We Interview:  Adesola Falomo, The Ultimate TwentySix Woman

We Interview: Adesola Falomo, The Ultimate TwentySix Woman


We had just met and I remember seeing her sketches of female swimsuits.  They looked really different from the regular one piece (I hear it's now called monokini) or bikinis. She casually mentioned that she had plans to perhaps one day, produce those on a commercial scale. I'm sure I thought 'Ah people are creative oh, while I'm just here trying to finish this LL.B degree'. That was many moons ago. Swim wear is not yet a part of TwentySix label, but hey, we don't know what she has up her sleeves. 

When TwentySix launched, a part of me was not surprised. 

Ok, I was surprised actually. It's one thing when someone takes up sewing lessons while on holiday in Nigeria. It's another thing when in just under two years of taking those lessons, her brand has become a popular #BuyNigerian label, endorsed by fashion bloggers and fashionistas within and outside Nigeria. So yes, I was surprised.

I'm so excited to feature the brain behind the amazing TwentySix story - Adesola Falomo. She's cried a lot of times for TwentySix, describes her ideal Nigerian man as Creative and Monogamous and despite the crazy issues in Lagos, she thinks it's the greatest city in the world. 

See how these Style Bloggers rocked their pieces:

What's the inspiration behind the name TwentySix. Did it just pop up while in the shower?

  • I played around with a couple of names centered around being dressed in a skirt, being feminine or a ballerina but I wasn't sure I wanted to be limited by just that style. It was also going to be my 26th birthday, so I decided on TwentySix.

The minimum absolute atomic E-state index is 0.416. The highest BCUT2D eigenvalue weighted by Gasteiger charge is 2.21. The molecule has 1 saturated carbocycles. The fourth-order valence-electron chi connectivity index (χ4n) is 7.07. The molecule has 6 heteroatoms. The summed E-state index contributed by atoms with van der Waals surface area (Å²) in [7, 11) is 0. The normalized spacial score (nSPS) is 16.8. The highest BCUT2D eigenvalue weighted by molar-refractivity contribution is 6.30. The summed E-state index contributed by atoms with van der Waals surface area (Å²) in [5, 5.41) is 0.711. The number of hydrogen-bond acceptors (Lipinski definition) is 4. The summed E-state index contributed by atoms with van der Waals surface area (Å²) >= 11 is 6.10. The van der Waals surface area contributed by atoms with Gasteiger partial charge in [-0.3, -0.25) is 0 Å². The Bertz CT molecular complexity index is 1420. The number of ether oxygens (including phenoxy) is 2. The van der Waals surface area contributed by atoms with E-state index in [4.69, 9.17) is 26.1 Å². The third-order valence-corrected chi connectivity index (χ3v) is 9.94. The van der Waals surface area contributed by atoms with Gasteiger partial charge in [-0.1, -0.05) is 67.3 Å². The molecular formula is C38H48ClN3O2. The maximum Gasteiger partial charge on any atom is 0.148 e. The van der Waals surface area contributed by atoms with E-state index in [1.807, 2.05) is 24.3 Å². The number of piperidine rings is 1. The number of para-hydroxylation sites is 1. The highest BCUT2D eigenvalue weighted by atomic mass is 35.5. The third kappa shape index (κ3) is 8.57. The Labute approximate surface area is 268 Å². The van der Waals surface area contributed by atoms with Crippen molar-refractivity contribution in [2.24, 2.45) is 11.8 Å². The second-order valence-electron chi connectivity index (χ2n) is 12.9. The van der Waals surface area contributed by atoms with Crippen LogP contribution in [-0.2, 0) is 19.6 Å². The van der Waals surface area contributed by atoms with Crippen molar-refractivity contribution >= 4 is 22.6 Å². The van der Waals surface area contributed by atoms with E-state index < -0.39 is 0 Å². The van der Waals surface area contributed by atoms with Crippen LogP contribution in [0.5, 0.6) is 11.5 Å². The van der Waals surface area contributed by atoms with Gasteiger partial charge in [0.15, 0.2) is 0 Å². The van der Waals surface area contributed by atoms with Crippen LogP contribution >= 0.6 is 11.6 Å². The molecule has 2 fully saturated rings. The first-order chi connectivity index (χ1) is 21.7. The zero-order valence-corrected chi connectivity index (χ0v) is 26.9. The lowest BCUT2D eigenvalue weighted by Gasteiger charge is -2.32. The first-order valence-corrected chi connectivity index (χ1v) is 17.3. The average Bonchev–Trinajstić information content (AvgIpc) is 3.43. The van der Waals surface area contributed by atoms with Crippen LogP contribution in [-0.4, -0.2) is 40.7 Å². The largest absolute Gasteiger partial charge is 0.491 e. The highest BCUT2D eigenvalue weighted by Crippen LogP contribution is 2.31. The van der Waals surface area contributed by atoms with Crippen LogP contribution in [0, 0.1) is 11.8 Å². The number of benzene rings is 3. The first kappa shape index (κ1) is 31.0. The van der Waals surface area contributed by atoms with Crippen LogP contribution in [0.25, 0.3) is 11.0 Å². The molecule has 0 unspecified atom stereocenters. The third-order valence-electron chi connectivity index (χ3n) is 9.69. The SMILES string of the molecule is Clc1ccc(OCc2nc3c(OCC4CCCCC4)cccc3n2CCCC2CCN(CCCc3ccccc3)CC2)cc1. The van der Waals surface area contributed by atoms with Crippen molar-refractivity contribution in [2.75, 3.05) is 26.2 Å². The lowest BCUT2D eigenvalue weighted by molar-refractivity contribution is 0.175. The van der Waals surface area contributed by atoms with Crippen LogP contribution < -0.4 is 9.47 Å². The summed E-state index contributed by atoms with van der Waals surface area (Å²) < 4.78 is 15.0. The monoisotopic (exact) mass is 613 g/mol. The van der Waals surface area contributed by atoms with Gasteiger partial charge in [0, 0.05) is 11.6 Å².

I know you have a first degree in Architecture and two related international masters degree.  What advantage has this had on your brand?

  • My degrees in Architecture are definitely playing a huge role in how I build TwentySix. I have the ability to create the type of aesthetic I want - I see the things from a creative point of view first. It however sometimes, conflicts with making business decisions. I guess it's a blessing and a burden.

How would you describe yourself in one word.

  • Random.

Why circle skirts for a start? I wouldn't have thought they are the easiest thing to sew. What else can you actually sew?

Humm... I think I should give the anecdote on how this started. I learnt how to sew and skirts where the easiest for me. I just made them for myself. My friend, Sophia (who runs the5kshop.com) wanted me to retail them on her store. Next, I'm scouting fabric and making just skirts. It was a comfortable place to start. We have now included dresses and crop tops. I can sew dresses and I have attempted sewing shorts (not easy!).

What do you think of the #BuyNigerian movement - Yay or Nay? What's the biggest hurdle to this movement. Other than TwentySix, what's your favourite Nigerian label.

  • Definitely Yay.  Manufacturing is the biggest, we can't entirely claim 'Buy Nigerian' if we still have to source fabric from international markets. Something as minute as the thread that goes into our product is imported. Labour is Nigerian every other thing isn't.  More people are starting to look inward to purchase consumer goods which is great. I am excited about the prospect of the movement but it will take some time to catch on. I don't have an absolute favourite Nigerian brand - I love PopCaven, Andreah Iyama, Allen&Fifth, Maki Oh... the list is inexhaustible.

Your favourite TwentySix piece?

  • Right now, it's the White Tulle skirt.

Three Challenges of being an entrepreneur in Nigeria. 

  • Don't get me started! Electricity, ridiculous internet cost and electricity again. If these were sorted, costs will reduce, more people can work remotely, traffic will be miniscule. 

Lagos or London? What's your absolute favourite city to live in?

  • Lagos! The greatest city in the world.

In the UK, we've seen high street labels collaborating with luxury designers -  H&M x Balmain, H&M  x Alexander Wang. You've collaborated with a few Nigerian brands - McBell and Atelier NOYAKA . What international brand collaboration is on your ultimate wishlist.